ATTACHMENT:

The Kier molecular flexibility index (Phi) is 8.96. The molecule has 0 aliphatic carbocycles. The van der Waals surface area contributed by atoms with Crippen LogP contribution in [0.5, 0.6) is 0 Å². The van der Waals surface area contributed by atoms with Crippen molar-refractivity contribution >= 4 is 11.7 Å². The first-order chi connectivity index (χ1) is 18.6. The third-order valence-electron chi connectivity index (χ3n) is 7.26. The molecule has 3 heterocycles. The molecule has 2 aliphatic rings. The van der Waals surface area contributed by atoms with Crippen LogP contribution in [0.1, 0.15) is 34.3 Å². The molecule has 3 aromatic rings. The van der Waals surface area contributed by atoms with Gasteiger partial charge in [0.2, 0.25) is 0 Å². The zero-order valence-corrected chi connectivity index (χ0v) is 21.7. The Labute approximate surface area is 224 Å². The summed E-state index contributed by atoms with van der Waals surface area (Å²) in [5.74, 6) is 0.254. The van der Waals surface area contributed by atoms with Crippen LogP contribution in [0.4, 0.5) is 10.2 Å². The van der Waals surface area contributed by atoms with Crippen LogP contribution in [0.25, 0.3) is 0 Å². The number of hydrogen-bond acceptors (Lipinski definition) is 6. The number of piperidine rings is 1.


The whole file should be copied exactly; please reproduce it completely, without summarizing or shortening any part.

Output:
The Kier molecular flexibility index (Phi) is 8.96. The molecule has 0 aliphatic carbocycles. The van der Waals surface area contributed by atoms with Crippen LogP contribution in [0.5, 0.6) is 0 Å². The van der Waals surface area contributed by atoms with Crippen molar-refractivity contribution >= 4 is 11.7 Å². The first-order chi connectivity index (χ1) is 18.6. The third-order valence-electron chi connectivity index (χ3n) is 7.26. The molecule has 3 heterocycles. The molecule has 2 aliphatic rings. The van der Waals surface area contributed by atoms with Crippen LogP contribution in [0.1, 0.15) is 34.3 Å². The molecule has 3 aromatic rings. The van der Waals surface area contributed by atoms with Gasteiger partial charge in [0.2, 0.25) is 0 Å². The zero-order valence-corrected chi connectivity index (χ0v) is 21.7. The Labute approximate surface area is 224 Å². The summed E-state index contributed by atoms with van der Waals surface area (Å²) in [5.74, 6) is 0.254. The van der Waals surface area contributed by atoms with Crippen LogP contribution in [0.4, 0.5) is 10.2 Å². The van der Waals surface area contributed by atoms with Crippen LogP contribution in [0.25, 0.3) is 0 Å². The number of hydrogen-bond acceptors (Lipinski definition) is 6. The number of piperidine rings is 1.